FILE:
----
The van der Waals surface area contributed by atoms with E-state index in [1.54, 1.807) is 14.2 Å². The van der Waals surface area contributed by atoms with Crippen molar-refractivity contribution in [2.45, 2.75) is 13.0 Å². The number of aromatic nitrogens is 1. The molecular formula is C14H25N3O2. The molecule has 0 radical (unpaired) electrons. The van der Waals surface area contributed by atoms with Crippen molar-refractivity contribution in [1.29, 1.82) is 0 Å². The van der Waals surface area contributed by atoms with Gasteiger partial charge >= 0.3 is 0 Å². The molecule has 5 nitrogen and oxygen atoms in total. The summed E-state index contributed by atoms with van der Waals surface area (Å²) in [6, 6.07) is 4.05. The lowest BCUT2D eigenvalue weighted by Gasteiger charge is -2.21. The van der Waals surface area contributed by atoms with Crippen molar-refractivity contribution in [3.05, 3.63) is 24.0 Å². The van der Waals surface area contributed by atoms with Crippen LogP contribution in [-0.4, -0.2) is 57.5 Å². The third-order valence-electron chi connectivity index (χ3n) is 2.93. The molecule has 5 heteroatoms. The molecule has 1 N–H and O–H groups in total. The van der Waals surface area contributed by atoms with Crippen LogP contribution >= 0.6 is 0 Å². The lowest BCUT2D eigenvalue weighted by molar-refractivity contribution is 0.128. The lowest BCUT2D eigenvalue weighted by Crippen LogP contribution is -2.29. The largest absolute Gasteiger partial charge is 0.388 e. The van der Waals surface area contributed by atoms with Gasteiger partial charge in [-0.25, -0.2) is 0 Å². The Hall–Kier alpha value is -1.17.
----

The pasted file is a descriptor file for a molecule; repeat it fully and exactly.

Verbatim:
The van der Waals surface area contributed by atoms with E-state index in [1.54, 1.807) is 14.2 Å². The van der Waals surface area contributed by atoms with Crippen molar-refractivity contribution in [2.45, 2.75) is 13.0 Å². The number of aromatic nitrogens is 1. The molecular formula is C14H25N3O2. The molecule has 0 radical (unpaired) electrons. The van der Waals surface area contributed by atoms with Crippen molar-refractivity contribution in [1.29, 1.82) is 0 Å². The van der Waals surface area contributed by atoms with Gasteiger partial charge >= 0.3 is 0 Å². The molecule has 5 nitrogen and oxygen atoms in total. The summed E-state index contributed by atoms with van der Waals surface area (Å²) in [6, 6.07) is 4.05. The lowest BCUT2D eigenvalue weighted by Gasteiger charge is -2.21. The van der Waals surface area contributed by atoms with Crippen molar-refractivity contribution in [3.05, 3.63) is 24.0 Å². The van der Waals surface area contributed by atoms with Crippen LogP contribution in [-0.4, -0.2) is 57.5 Å². The third-order valence-electron chi connectivity index (χ3n) is 2.93. The molecule has 5 heteroatoms. The molecule has 1 N–H and O–H groups in total. The van der Waals surface area contributed by atoms with Crippen LogP contribution >= 0.6 is 0 Å². The lowest BCUT2D eigenvalue weighted by molar-refractivity contribution is 0.128. The lowest BCUT2D eigenvalue weighted by Crippen LogP contribution is -2.29. The largest absolute Gasteiger partial charge is 0.388 e. The van der Waals surface area contributed by atoms with Gasteiger partial charge in [-0.25, -0.2) is 0 Å². The Hall–Kier alpha value is -1.17.